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Bill Lupkin & the Blues Coalition
Live at the Alamo, Springfield IL   January 21, 2008

Performance review by Ben Cox 
Photos by Bob Kieser

While it was blowing snow on a cold, blustery night in the capital city, inside some new blood and some old mixed together and fueled a good blues fire for everyone to keep warm. Bill Lupkin, the journeyman harmonica player of Nick Moss’ Blue Bella label made a stop over to the little hideaway at the Alamo, where since his return to regular touring has made this little place a second home.

Normally, Bill would bring along a few special guests for the trip, and one of them is usually Nick Moss his label boss. However, on the strength of his own record with the Flip Tops, Nick has been a little engaged with non-stop touring in support of one of his biggest records to date. With most Lupkin fans expecting an equally-complementing guitar to Lupkin’s lush harmonica pyrotechnics along with the solid backbeat of his rhythm section of Bill’s brother Steve Lupkin and drummer Bob Carter. Needless to say, the guitar chair would be hard to fill, especially with the shoes of Nick Moss not there. A young man, virtually unknown to the folks in Illinois by the name of Jeremy Vasquez would rise to the occasion.

Lupkin demonstrating solid leadership featured several songs off of his latest release “Hard Pill to Swallow” as well as serving us the old medicine from his past works with Chicago legends and his past releases with finesse. Lupkin made it look so easy, and with the small crowd seemingly had everyone tapping their feet. The cold temperatures kept in a small but devout crowd who enjoyed Lupkin’s straight-ahead style and then there was the featured performance of his bandmates Vazquez and Bob Carter.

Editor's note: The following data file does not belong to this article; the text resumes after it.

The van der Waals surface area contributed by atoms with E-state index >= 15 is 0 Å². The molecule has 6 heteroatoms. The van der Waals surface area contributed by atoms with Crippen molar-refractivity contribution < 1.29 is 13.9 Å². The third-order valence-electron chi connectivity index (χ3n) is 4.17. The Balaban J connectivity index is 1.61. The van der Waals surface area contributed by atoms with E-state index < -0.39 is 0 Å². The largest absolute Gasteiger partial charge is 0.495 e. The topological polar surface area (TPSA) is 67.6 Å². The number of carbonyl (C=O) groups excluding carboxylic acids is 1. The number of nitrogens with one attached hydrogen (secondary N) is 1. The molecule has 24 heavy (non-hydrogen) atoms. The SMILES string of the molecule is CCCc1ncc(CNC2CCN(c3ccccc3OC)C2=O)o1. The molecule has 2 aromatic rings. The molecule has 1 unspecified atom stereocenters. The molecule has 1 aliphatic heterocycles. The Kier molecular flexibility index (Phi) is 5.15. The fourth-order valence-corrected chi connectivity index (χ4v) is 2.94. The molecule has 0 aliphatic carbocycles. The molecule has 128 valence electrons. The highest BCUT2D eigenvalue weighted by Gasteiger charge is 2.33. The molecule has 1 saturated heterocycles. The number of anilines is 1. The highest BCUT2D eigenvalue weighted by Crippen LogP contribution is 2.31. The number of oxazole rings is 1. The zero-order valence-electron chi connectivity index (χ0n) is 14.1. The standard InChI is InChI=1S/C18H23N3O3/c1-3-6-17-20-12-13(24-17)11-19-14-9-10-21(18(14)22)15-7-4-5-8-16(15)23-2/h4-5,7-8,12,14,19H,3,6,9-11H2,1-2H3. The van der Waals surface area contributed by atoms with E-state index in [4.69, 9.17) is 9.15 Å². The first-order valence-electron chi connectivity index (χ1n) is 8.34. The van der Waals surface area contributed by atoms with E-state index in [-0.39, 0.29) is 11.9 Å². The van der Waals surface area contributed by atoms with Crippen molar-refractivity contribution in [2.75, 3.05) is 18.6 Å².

Vazquez gave the crowd a knee jerk reaction, ripping into solo after solo and as Lupkin introduced him, “He’s a young guy and he kicks our ass every night.” Vazquez did just that serving up vocals and some solid band leading on four B.B. King numbers from B.B.’s back catalog: “Help the Poor,” “You Done Lost Your Good Thing Now,” and “Woke Up This Morning,” and the standard “Three O’Clock Blues.” On “Lost” Vazquez was tossed a shot glass from the crowd and gave some stinging metal on glass slide guitar work.

Not to be out done, the solid backbeat of Bob Carter also offered up some pure, crooning vocals that were equally as powerful on two blues ballads which kept the energy going. Though the crowd dwindled in 20-30 person range most of the night because of the sleet and snow falling outside, those who were there can go back and tell there friends when it gets warm and Bill Lupkin’s in town, you better get on down and see this testament to the idea that Chicago Blues ain’t dead!

Ben Cox is a Blues Songwriter, Musician, DJ and Journalist.

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